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“Tori-no-ichi” Celebration of the Ootori Shrine

“Tori-no-ichi” Festivals of the Ootori Shrine in Asakusa, Tokyo are held twice of thricw every November since the Edo era.
(the Christian era 1750~1760)
That Festivals applellation is called the first Festival “Ichinotori, the second Festival “Ninotori”,the third Festival “Sannotori”.
The Origin of “Tori-no-ichi” Festival of the Japanese mythology of the Ameno-Hiwashino-Mikoto and the Yamato-Takeruno-Mikoto are worshiping as god, also the Ootori Shirine commonly are called “Otori-Sama” and the Festival on the days be bustling by worshipers, that days celebrate the Festival all day long.
And this worship is that invoke a providence, give thanks to a divine favour, both it is that pray good fortune and good nwes in future and keep out of harm’s way.
they are borught about it’s when we live the daily life purely, righteously, vigorously, harmoniously.
Then the 300 rake stalls in the yard of the Ootori Shrine sold lucky raks bedecked with colorful symbols of good fortune,belived to bring wealth to the purchasers.

Aniticipating Spring, The beginning of it all, Year-end fairs.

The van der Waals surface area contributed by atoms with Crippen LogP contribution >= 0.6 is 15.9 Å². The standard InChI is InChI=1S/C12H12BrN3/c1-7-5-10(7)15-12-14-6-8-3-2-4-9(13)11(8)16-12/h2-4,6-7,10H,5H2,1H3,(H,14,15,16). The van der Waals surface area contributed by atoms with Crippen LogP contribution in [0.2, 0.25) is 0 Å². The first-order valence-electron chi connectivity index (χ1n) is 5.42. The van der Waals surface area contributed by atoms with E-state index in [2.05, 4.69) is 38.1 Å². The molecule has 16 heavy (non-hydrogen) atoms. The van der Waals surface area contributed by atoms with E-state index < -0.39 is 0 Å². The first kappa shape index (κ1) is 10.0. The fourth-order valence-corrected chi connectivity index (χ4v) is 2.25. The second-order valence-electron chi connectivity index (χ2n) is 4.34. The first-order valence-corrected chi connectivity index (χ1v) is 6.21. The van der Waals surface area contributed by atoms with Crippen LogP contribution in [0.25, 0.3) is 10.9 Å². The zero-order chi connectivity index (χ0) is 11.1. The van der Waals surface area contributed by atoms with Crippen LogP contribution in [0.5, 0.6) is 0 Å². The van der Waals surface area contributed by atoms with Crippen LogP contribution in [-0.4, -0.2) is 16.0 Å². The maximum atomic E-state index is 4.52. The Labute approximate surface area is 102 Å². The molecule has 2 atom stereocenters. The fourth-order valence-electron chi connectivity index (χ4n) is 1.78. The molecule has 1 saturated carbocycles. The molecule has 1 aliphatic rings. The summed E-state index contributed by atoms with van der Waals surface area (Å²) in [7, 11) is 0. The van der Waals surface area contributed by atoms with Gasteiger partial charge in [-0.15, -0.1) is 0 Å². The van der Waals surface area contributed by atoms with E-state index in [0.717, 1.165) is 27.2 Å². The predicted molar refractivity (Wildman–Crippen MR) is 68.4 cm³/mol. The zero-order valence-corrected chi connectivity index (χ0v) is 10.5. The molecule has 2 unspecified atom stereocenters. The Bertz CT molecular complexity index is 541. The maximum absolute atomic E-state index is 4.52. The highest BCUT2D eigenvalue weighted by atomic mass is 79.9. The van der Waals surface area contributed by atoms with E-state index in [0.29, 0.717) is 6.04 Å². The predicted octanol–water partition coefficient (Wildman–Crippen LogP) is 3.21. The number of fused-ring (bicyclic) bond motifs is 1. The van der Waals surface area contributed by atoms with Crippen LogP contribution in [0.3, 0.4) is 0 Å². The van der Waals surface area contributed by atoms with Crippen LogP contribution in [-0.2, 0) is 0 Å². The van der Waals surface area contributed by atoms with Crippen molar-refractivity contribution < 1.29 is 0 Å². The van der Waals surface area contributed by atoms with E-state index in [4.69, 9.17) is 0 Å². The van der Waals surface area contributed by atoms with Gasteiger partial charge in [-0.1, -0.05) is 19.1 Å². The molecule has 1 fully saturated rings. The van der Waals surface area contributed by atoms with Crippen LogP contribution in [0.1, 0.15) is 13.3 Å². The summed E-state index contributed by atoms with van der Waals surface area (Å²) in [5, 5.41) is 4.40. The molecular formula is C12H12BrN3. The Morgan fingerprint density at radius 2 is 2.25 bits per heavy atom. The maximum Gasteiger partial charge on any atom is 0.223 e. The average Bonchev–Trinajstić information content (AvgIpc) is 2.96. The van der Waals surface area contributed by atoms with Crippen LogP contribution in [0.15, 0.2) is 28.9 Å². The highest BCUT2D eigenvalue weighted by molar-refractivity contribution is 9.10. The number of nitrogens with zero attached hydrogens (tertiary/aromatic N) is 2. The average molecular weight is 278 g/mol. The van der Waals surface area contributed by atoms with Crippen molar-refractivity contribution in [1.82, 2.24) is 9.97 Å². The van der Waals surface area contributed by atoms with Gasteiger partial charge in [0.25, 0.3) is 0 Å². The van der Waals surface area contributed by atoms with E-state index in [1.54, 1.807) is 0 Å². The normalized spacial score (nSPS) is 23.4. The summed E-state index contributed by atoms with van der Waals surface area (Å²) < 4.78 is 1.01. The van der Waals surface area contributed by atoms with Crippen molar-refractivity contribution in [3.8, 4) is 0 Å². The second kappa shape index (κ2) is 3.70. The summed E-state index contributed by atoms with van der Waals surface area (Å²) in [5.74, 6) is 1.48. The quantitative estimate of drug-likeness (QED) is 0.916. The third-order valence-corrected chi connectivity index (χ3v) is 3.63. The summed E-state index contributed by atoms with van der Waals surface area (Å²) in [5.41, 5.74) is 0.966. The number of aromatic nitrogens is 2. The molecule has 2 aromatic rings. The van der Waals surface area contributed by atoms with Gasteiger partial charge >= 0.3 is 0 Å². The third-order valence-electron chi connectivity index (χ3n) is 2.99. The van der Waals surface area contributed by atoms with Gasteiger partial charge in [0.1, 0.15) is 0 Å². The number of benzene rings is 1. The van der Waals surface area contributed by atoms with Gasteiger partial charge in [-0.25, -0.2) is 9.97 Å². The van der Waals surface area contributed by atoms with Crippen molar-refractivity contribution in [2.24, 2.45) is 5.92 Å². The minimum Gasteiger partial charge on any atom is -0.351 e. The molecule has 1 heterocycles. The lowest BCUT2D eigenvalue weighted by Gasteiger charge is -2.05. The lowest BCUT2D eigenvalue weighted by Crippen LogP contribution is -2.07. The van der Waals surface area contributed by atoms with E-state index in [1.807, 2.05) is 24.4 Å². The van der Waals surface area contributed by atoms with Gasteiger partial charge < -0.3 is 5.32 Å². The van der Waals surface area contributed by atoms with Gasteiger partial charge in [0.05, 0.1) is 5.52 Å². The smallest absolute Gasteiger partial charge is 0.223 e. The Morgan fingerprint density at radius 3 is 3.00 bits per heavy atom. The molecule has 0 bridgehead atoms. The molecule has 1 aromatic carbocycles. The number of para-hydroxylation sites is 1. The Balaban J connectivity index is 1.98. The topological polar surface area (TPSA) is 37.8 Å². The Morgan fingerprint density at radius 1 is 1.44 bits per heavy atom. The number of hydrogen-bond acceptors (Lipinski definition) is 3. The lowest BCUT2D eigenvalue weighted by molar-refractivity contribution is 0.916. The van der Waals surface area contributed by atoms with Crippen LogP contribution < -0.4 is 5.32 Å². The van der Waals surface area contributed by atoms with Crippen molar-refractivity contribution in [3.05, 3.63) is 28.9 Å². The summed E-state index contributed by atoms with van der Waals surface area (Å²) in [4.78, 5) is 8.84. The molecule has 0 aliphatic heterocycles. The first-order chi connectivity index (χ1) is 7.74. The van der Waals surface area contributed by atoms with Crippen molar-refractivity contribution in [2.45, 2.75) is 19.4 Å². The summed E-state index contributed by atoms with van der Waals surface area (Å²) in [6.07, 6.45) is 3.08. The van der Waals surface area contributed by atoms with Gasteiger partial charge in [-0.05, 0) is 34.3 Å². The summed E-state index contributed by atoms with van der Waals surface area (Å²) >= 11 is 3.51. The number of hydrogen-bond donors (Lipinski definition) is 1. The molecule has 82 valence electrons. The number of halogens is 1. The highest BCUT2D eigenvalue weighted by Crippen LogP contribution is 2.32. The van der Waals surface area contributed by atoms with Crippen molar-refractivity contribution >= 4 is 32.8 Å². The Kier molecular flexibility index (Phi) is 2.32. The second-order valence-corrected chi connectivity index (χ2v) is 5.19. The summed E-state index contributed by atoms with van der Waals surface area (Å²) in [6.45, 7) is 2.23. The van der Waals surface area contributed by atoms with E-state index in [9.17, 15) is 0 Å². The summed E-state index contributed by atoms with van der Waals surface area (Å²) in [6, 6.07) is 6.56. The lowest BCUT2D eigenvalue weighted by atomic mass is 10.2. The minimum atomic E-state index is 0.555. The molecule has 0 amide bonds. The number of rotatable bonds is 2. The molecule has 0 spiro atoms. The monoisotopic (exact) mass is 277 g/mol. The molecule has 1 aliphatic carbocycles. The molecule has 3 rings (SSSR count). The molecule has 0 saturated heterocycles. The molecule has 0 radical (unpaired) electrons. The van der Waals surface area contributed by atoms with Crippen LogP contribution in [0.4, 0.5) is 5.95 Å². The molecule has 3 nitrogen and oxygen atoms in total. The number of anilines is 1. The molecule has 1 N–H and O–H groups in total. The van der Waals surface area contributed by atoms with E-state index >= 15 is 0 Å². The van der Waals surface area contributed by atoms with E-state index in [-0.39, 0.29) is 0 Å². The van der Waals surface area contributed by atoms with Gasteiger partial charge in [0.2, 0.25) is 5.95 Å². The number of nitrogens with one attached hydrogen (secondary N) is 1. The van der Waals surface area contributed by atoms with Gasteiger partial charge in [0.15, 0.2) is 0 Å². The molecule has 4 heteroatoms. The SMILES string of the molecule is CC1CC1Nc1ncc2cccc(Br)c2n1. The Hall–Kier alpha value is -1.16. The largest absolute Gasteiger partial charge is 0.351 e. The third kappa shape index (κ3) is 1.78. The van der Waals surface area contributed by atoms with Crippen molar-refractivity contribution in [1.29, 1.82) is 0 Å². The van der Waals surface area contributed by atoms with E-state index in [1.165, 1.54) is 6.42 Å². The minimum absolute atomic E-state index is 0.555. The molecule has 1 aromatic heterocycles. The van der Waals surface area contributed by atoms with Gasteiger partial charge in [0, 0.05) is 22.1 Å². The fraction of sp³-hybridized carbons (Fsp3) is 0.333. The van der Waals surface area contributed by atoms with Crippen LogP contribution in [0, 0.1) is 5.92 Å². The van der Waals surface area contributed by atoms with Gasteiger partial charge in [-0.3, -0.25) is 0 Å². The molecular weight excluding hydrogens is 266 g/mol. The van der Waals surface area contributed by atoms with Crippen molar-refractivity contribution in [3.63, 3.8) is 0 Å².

“haru wo matsu, koto no hajime ya, Tori-no-ichi”
by TAKARAI KIKAKU(HAIKU)

Counted as one of Basho’s ten great students, he is famous for his fresh and penetrating insights into the society of the Edo.
The “Tori-no-ichi” Festival occurred several times in the end of the year. It was the one time all year that the gates of the Yoshiwara Pleasure district were opend to let the public in to walk it’s street. Without the “Tori-no-ichi” market, the small merchants and farmers would not be able to pay off their annual debts.
At the same time, goods bought at this market –good luck charms, food-stuffs,etc.– constitute the first shopping iin preparation for new year celebrations.

While bening the last big event of the year, it is also the first event in the course of new years preparation.

It thus forms the bridge, both economic and psychological, between the old and new years, emphasizing the continuum of time in society form year to year.

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